Tracks of the Week #145

Tracks of the Week #145

In this week’s round-up of exciting recently released new tunes, editor Bill Cummings and regular contributor Julia Mason take us through their top picks. Follow our Tracks of the Week 2021 Spotify playlist below to keep up to date with all our selections so far this year.

Eliza Shaddad – Now You’re Alone

Why we love it: Sudanese-Scottish artist Eliza Shaddad gets poignant and epic on her widescreen new single ‘Now You’re Alone’, the third single taken from Eliza’s upcoming album The Woman You Want, due for release 16th July 2021. Framed in perfectly pitched, torchy orchestral pop, it shows off Shaddad’s exquisite vocals that effortlessly sail into the upper register as she poignantly inhabits the frustration of feeling disconnected and powerless. Written through all the tumult of early 2020, half apology, half power-trip, the Bond-esque opus is a key darker moment from the forthcoming record. Eliza says: “I was feeling apart from the world and raging against that, watching the news everyday and feeling like I wanted to scream, so I wrote a song you can scream-sing to”. Majestic. (Bill Cummings)

Eliza Shaddad · Now You’re AloneThe Casual Sexists – My Heartbeat Keeps Me Awake

The Casual Sexists – My Heartbeat Keeps Me Awake

Why we love it: The Casual Sexists revel in a wry, frenetic avant-pop. Taken from the Brooklyn-based group’s recently released album Your Prescription Is Ready, the playful deconstructed electro-pop of the lead single ‘My Heartbeat Keeps Me Awake‘ throws off the sheets of nighttime insomnia and anxiety. This insidious little tune pops and burrows with catchy refrains, skittering beats and synths; it’s like Miss Kittin jiving into the early hours with the Flying Lizards. Your Prescription Is Ready is a frenzy of discordant sounds complementary to its themes of death, disorder and decay. Inspired by the unfolding of events of the past year, they say “[it is] a disjointed pop album for a decidedly disjointed era”. (Bill Cummings)

Kekko – Past Lives

Why we love it: Kekko is the lovechild of Singaporean dream-pop duo Tim and Cherie Kekko. They recently announced the release of their debut EP Dreaming Life, due 11th June via Spirit Goth. Latest single ‘Past Lives‘ begs one to ponder about their own lives and everything in-between. Cherie says the track “conveys the cosmic connection that Tim and I share, about how a force like love can transcend time and space, and even span across lifetimes.” Luscious, shimmering and heartfelt, there’s a heavenly melodic thread to Kekko’s endearing combination of deliciously gazey guitars, static laden psychy percussion, wistful vocals that clasp you close to their chest. Enveloping and gorgeous. (Bill Cummings)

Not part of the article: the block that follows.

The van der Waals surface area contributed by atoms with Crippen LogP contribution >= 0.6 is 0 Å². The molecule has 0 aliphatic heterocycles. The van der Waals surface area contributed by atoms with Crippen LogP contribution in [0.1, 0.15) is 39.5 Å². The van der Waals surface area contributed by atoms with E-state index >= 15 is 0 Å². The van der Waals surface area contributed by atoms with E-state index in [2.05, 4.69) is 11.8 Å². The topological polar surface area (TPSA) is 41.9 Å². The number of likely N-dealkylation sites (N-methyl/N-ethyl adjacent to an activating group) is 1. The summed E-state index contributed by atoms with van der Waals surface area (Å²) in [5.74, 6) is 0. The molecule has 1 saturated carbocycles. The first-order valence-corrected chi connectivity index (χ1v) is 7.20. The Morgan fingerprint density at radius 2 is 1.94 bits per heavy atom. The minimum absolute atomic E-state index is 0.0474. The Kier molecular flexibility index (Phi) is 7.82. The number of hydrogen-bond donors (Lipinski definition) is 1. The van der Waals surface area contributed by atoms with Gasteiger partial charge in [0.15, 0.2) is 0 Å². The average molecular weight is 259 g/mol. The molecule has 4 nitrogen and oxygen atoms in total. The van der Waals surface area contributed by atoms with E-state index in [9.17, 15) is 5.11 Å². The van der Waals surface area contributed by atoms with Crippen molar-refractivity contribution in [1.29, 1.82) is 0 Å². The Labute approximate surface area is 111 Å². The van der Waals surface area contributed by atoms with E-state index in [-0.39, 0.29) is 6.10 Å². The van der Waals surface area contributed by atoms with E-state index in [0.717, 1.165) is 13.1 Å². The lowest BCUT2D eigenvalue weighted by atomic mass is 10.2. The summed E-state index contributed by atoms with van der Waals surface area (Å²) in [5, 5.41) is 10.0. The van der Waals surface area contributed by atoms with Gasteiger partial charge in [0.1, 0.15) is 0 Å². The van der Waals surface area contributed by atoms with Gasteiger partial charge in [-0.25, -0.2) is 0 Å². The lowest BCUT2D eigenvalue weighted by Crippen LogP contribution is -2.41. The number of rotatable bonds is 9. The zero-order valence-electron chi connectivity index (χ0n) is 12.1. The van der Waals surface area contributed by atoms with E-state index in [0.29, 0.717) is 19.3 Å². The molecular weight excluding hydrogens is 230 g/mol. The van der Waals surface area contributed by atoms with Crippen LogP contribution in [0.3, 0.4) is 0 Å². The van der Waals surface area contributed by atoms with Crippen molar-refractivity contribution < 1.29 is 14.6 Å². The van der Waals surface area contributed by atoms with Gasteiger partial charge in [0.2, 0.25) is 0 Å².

Enola Gay – Sofa Surfing

Why we love it: Enola Gay’s debut single ‘The Birth of a Nation’ had an immediate impact, so it is with much anticipation that the second single ‘Sofa Surfing’ lands this week. With a more personal backstory than the passionate anti-racism of the debut, ‘Sofa Surfing’ is no less emotive. To learn it is an insight into a particularly difficult chapter in their teens explains the atmosphere.

The reverb morphing into the bass at the beginning is pulsating. This then moves into a claustrophobic sound with thumping drums, perfectly matching Joe McVeigh’s lyrics. They are powerful and smart, with the bravery to share details of such a dark time. Fionn Reilly shouts and spits out the lyrics, with heart and passion. 

Gotta go to the sink, gotta blow my nose 
Think I lost phone but all I need was a smoke
I don’t need my wallet, I’m already broke 
The end of the drag, the butt of the joke  

The double meanings and clever turns of phrase express the confusion and turbulence of that time. There can be a fragility to our society, and once you slip between the cracks it can be very difficult to pull yourself back out again. Here, the initial problem of homeless leads to a negative impact on mental health: a vicious cycle indeed. Turning to alcohol and medication as coping methods are common responses, but the very fact that Enola Gay are creating this extraordinary music out of such experience is hope in itself. 

Already I can hear a trademark sound developing with Enola Gay, particularly in that extraordinary bass guitar. There is a symmetry between words and music, perfectly evoking the sentiment being expressed. (Julia Mason)


Cherym – Listening to my Head

Cherym from Londonderry could be from California. Their infectious songs, the speed of delivery and raucous sound is straight from the sunshine state. Signed to Alcopop! Records at the beginning of 2021, Cherym have just released their latest single ‘Listening to my Head‘. This track exudes enthusiasm and energy; a three-minute fireball of a song that leaves you breathless. The guitars, drums and perfectly harmonised vocals are all in synch to produce a ridiculously tight sound and, to be honest, I’ve had it on repeat since the first listen.  
It was inspired by the Netflix show Dirty John, as the band explain: “It’s written from the point of view of Betty Broderick, wife of Dan Broderick, a successful businessman who used Betty to gain his success, tormented her life, left her penniless in the divorce settlement, took full custody of their children, and abused her throughout their relationship.” 
Cherym are out on tour in October and you can find out more from the band’s Facebook and Bandcamp pages. I have my ticket already and I’ll see you down the front… (Julia Mason)



God is in the TV is an online music and culture fanzine founded in Cardiff by the editor Bill Cummings in 2003. GIITTV Bill has developed the site with the aid of a team of sub-editors and writers from across Britain, covering a wide range of music from unsigned and independent artists to major releases.